On one level this is the Cavaliers saying, “Our roster was really screwed up and we never should have traded Kyrie Irving.”
On another level this is the Cavs saying, “Our roster was really screwed up and we never should have traded Kyrie Irving, but how do you like us now?”
Let’s call it a net win because the Cavs are now clearly back in the business of trying to win games, soothe the simmering fan base and get LeBron James’ attention.
They made all that abundantly clear with their Thursday Afternoon Massacre, when they blew up their roster.
Blew it up real good.
In the span of about 90 minutes, Crazy Dan’s Basketball Emporium traded almost half the team.
Almost half the team!
“Everything must go!” they shouted before making sure almost everything went.
It was your basic benchectomy. The whole second unit, non-Korver Division, gone!
By sundown, until the new guys start to trickle in, you could have fit what was left of the Cavs in a mini-van and still had room for all those who feel the results of the Thursday Afternoon Massacre instantly make the Cavs the favorites to go back to The Finals, fall behind 3-1 to the Warriors, then rally to win it all again.
Or at least to win two games in a row in February.
Will it work? It almost doesn’t matter, because the old way wasn’t working and the meter is running on LeBron. Something had to change, so the Cavs changed almost everything, because that’s how they roll at Crazy Dan’s.
The deep-sixed six: Isaiah Thomas (too small), Channing Frye (too old), Jae Crowder (too not-as-advertised), Derrick Rose (too injured), Iman Shumpert (too Shump) and Dwyane Wade, who was graciously allowed to return to his home in Miami with a nod and a wink that what happened in Cleveland stays in Cleveland.
The four new guys are all younger, faster, more athletic, more expensive and, in one case, at least, more gene pool specific. Let’s put it this way: If the roster blowup doesn’t pan out, at least we’ll have fun in the second half of the season watching Larry Nance Jr. jump around.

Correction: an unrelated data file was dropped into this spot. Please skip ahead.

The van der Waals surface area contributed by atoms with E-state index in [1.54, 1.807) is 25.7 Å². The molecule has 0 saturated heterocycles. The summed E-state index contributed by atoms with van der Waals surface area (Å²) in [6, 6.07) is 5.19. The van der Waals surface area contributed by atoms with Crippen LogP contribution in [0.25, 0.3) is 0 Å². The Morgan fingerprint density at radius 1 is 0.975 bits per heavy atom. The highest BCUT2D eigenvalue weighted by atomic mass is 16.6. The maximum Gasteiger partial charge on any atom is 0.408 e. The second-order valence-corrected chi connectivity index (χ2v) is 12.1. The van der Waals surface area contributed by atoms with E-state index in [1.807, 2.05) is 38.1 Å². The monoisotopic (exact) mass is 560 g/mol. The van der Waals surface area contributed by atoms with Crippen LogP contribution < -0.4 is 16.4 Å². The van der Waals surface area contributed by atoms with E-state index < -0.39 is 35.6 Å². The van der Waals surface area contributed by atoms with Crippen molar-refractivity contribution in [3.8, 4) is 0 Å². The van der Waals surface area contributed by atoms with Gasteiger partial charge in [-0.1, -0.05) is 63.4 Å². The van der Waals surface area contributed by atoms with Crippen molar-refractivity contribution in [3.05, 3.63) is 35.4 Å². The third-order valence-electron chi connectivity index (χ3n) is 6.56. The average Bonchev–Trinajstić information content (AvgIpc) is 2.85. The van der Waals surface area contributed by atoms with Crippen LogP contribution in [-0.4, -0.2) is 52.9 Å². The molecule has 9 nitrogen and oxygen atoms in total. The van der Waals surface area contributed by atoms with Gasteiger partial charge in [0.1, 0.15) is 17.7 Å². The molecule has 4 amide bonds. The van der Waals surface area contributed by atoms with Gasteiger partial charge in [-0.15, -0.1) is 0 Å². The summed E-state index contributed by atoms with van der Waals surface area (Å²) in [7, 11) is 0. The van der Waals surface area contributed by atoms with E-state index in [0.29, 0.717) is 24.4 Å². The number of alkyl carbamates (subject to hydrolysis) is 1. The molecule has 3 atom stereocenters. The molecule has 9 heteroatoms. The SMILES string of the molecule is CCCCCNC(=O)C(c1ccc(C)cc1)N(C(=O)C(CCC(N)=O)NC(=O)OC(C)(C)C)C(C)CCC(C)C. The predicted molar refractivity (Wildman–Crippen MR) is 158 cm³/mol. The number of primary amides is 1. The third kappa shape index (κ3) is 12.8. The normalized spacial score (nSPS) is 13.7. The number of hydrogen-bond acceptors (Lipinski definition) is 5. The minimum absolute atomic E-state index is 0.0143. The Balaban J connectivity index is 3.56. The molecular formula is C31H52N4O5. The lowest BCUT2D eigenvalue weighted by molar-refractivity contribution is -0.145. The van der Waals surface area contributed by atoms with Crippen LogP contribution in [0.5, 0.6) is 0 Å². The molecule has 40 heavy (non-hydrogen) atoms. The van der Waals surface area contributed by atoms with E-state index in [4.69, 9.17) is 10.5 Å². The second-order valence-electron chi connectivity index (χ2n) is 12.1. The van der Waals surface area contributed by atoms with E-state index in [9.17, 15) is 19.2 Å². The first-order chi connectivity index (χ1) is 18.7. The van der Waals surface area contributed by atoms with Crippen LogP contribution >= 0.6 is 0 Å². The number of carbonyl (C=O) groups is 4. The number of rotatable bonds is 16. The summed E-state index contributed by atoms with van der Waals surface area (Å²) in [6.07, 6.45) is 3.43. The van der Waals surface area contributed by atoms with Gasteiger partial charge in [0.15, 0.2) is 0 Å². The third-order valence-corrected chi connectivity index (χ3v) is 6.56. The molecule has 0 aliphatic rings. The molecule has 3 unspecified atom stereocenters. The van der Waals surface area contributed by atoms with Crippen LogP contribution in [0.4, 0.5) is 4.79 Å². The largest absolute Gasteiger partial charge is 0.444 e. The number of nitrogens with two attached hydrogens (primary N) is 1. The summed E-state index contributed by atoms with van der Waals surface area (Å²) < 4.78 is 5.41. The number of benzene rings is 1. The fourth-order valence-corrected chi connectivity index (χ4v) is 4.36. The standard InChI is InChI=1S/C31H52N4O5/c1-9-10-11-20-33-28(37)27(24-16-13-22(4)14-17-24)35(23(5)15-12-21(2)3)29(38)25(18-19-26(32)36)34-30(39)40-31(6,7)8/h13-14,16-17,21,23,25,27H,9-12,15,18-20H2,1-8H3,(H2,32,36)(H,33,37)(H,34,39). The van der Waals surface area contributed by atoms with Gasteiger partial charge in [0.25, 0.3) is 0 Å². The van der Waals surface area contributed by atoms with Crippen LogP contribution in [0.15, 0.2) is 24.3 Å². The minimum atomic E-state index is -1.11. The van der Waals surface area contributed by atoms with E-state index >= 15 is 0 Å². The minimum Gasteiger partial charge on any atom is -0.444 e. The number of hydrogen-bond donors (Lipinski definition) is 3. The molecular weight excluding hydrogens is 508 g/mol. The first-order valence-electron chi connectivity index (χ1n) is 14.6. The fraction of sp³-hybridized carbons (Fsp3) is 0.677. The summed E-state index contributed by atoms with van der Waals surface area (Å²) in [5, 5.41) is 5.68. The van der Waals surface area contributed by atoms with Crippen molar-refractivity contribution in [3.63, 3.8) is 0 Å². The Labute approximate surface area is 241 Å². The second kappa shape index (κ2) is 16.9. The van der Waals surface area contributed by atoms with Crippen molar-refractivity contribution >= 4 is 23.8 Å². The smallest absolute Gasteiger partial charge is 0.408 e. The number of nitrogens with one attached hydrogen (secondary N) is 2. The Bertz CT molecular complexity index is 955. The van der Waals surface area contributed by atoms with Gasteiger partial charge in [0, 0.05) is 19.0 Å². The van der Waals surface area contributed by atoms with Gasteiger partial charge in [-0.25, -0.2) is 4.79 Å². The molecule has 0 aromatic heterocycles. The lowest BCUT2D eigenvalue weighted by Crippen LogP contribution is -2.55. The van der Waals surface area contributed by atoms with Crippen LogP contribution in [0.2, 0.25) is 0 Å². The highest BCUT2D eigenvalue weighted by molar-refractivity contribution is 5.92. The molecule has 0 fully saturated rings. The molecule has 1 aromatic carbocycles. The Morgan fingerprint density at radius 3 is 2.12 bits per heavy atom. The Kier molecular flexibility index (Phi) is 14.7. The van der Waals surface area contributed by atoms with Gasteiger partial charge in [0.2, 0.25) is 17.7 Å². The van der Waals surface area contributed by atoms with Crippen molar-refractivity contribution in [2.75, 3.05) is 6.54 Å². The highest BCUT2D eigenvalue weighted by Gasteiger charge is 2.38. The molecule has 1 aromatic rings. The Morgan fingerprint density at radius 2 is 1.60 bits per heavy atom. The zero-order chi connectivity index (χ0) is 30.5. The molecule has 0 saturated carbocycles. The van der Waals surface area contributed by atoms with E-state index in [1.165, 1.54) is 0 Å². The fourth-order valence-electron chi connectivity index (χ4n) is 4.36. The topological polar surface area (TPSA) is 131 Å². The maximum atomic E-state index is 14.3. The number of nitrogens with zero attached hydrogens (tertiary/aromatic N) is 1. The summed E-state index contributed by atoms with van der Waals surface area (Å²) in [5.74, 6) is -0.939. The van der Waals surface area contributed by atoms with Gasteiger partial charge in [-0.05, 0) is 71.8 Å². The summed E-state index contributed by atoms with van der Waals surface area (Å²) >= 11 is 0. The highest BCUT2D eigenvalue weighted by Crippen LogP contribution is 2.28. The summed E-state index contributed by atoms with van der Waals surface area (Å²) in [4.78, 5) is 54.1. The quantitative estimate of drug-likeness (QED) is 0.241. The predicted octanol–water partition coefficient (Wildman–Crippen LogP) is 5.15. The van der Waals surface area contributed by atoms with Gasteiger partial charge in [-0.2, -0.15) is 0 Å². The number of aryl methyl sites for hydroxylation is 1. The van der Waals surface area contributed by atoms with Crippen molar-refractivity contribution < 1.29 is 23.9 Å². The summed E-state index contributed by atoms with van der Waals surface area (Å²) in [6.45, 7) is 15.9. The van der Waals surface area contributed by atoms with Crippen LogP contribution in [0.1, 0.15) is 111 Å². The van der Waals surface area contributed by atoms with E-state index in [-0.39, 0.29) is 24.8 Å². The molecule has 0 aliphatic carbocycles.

Jordan Clarkson, George Hill and Rodney Hood, all guards, are the other three additions.
In the short term — and as long as LeBron is on your team, that’s all that matters — what’s most to like about the new guys is that they aren’t the old guys. They are all younger and healthier than those they replace, so the Cavs’ embarrassing defense has to be better, right?
It better. Because in the long term, the Cavs are taking on money and years in some of the contracts they brought on board. But at least they’ve reduced the number of Cavs who play defense while using a walker. If that means increasing the team’s tax bill, so be it. The Cavs are apparently willing to jump off that bridge when they get to it.
That, as always in the Cold War between owner and icon, is the way Dan Gilbert tries to show LeBron that he’s all in and doing all he can to help LeBron eclipse the legacy of another certain No. 23.
When in doubt, spend more money, and, to his credit, Gilbert keeps doing that. He may have his flaws — OK, he does have his flaws — but there are worse owners out there than a free-spending one.
Thursday, bloody Thursday also addressed what apparently was a toxic team chemistry problem that perhaps explains why it appeared that the Cavs didn’t like each other. It’s because they didn’t.
According to ESPN’s Brian Windhorst, Thomas and Crowder, the two ex-Celtics, never really fit in. Indeed, the image of Crowder stepping over, rather than helping Kevin Love up from the floor is a defining image of the “It seemed like a good idea at the time” Irving trade.
However, that the Cavs were able to flush almost half their roster Thursday while retaining the coveted Brooklyn draft pick is a good thing for a team battling an epidemic of bad things.
We can analyze the trade to death, but its essence is not very complicated. It’s Gilbert telling LeBron, and Cavs fans everywhere, that the owner is still all in, and that the ball is now in LeBron’s court.
Clearly Thursday was a pivot point for this Cavs season. Think about it. Things were so bad that at midseason the three-time defending Eastern Conference champions traded almost half their team.
Who does that?
Who does that and then goes on to win a championship?
The Cavs on Thursday not only sailed into uncharted waters, they are working off of uncharted charts.
But with LeBron at the wheel, and with his meter running, the second half of the season just got a whole lot more interesting.